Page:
Hearing Aids

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Hearing aids are digital, electronic devices that amplify sound and enable those with hearing loss access to sounds.
Hearing aids have been around for the past century, in many different forms. In the past decade, they have undergone a technological renaissance and are now powerful devices, full of innovative features.
Hearing aids

There are many different styles of hearing aids, based on the style they are worn (behind-the-ear or in-the-ear, for example). At the heart of it, hearing aids all have the same components – they are just housed differently based on the style. Some hearing aids are even completely invisible, worn deep inside the ear canal.

Hearing aids are designed with features to accommodate the many different aspects of hearing loss. Depending on the configuration of your hearing loss, your hearing specialist will recommend hearing aids with features to address your specific hearing needs.

Hearing Aid Styles

Behind-The-Ear (BTE) Hearing aids

Behind-The-Ear (BTE)

BTE instruments’ technology is housed in a casing that rests behind the ear. A clear plastic tube then directs amplified sound into an earmold inside the ear canal.

Completely-In-Canal (CIC) Hearing aids

Completely-In-Canal (CIC)

These devices fit completely in the canal. Only the head of a tiny plastic line—with which you insert or remove the instrument—shows above the canal.

In-The-Canal (ITC) Hearing aids

In-The-Canal (ITC)

In-The-Canal instruments feature an earmold that fits down into the ear canal and a smaller portion that faces out into the outer ear.

In-the-Ear (ITE) Hearing aids

In-the-Ear (ITE)

In-the-ear instruments house the technology components in a custom-formed earmold that fits within the outer portion of the ear.

Receiver-In-Canal (RIC) Hearing aids

Receiver-In-Canal (RIC)

The receiver-in-the-canal device is small, discreet, and incredibly quick to fit; perfect for many first-time wearers.

Invisible (IIC) Hearing aids

Invisible (IIC)

The receiver-in-the-canal device is so tiny, no one will notice you're wearing them.

Caring for Hearing Aids

Maintaining your hearing aids through daily cleaning and regular service is extremely important. The environment for in-the-ear hearing aids is moist and warm with relative humidity between 40-70% and a constant temperature of 98 degrees. Earwax, which is a combination of salt and corrosive body acid, can accumulate in the ears and on the hearing instrument.

Not surprisingly, these conditions can be harmful to electronics. Proper hearing aid care helps retain optimum hearing conditions, extends the life of your hearing aid, and ensures healthy ear hygiene.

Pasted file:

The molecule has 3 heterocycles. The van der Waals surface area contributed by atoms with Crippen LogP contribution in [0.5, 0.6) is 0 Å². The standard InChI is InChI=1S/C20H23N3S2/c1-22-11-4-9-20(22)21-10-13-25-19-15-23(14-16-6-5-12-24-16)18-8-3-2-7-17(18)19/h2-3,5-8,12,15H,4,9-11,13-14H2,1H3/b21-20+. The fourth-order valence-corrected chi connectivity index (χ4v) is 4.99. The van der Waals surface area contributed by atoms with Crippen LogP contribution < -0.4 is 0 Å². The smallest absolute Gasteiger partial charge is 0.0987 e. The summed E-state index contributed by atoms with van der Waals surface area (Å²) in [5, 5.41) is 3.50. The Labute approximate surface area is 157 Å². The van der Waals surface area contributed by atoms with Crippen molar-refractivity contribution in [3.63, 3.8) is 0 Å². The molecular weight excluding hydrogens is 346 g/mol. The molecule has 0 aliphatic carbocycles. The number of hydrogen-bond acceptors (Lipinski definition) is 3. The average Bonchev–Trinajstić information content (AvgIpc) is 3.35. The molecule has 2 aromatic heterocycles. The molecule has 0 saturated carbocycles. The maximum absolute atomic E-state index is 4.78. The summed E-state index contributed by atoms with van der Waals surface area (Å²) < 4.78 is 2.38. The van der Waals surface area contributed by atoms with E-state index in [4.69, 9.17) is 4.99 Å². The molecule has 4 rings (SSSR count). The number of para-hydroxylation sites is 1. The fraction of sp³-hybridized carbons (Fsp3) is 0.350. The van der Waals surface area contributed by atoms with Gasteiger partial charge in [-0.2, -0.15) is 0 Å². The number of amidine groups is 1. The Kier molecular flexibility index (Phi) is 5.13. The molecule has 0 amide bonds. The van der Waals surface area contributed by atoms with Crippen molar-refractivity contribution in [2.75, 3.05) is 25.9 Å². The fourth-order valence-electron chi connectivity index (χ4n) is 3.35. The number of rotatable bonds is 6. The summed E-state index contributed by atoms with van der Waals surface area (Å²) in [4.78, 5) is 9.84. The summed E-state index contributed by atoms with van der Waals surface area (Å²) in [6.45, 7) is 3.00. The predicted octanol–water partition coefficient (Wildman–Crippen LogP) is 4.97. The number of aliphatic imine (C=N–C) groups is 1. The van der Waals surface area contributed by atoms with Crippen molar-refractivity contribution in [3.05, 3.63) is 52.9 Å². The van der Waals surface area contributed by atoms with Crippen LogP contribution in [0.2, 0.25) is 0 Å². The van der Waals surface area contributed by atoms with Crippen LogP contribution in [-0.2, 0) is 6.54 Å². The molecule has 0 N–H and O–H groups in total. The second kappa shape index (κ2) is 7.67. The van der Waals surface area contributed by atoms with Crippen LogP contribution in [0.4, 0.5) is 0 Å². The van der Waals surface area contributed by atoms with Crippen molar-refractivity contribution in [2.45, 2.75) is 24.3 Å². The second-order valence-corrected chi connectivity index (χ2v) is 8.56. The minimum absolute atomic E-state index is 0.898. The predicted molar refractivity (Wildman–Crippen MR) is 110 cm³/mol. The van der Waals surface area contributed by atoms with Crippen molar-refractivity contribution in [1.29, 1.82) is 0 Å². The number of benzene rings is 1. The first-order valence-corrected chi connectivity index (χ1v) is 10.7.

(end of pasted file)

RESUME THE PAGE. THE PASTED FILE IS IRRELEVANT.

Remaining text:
How to clean your hearing aids

Select your hearing aid style on our instructional videos page to view how to clean your hearing aid.

Tips for cleaning your hearing aids:

  • Remove earwax. It is important to remove earwax from your hearing aid to prevent temporary malfunction or permanent damage. When you purchase your hearing aids, you should receive cleaning tools including a soft brush and small picks or loops. Follow the manufacturer’s instructions for cleaning your hearing aids. If you cannot remove all the earwax, your hearing professional can help.
  • When you remove your hearing aids at night, wipe them with a dry soft cloth. Do not use water, alcohol swabs or cleaning solvents as they can break down or damage your hearing aids.

Don’t drop your hearing aids

Dropping your hearing aids on a hard surface can damage the instruments. When you’re learning how to correctly place and remove your hearing aids, do it from a seated position with a towel or pillow on your lap.

Proper storage

  • When not in use, keep your hearing aids away from heat and moisture and store them in a dry, cool place. Ask your hearing specialist about a dehumidifying box for storage. These boxes are designed to safely and effectively remove moisture that can corrode sensitive circuitry.
  • Leave the battery door open to preserve battery power when not in use.

When not to wear your hearing aids

While most new hearing aids today are designed for water resistance, don't wear your hearing aids:

  • In the shower or sauna
  • Swimming
  • When using a hair dryer
  • While applying hair spray or other types of spray on products. Apply hair products first, and then insert your hearing aids.

Hearing Aid Features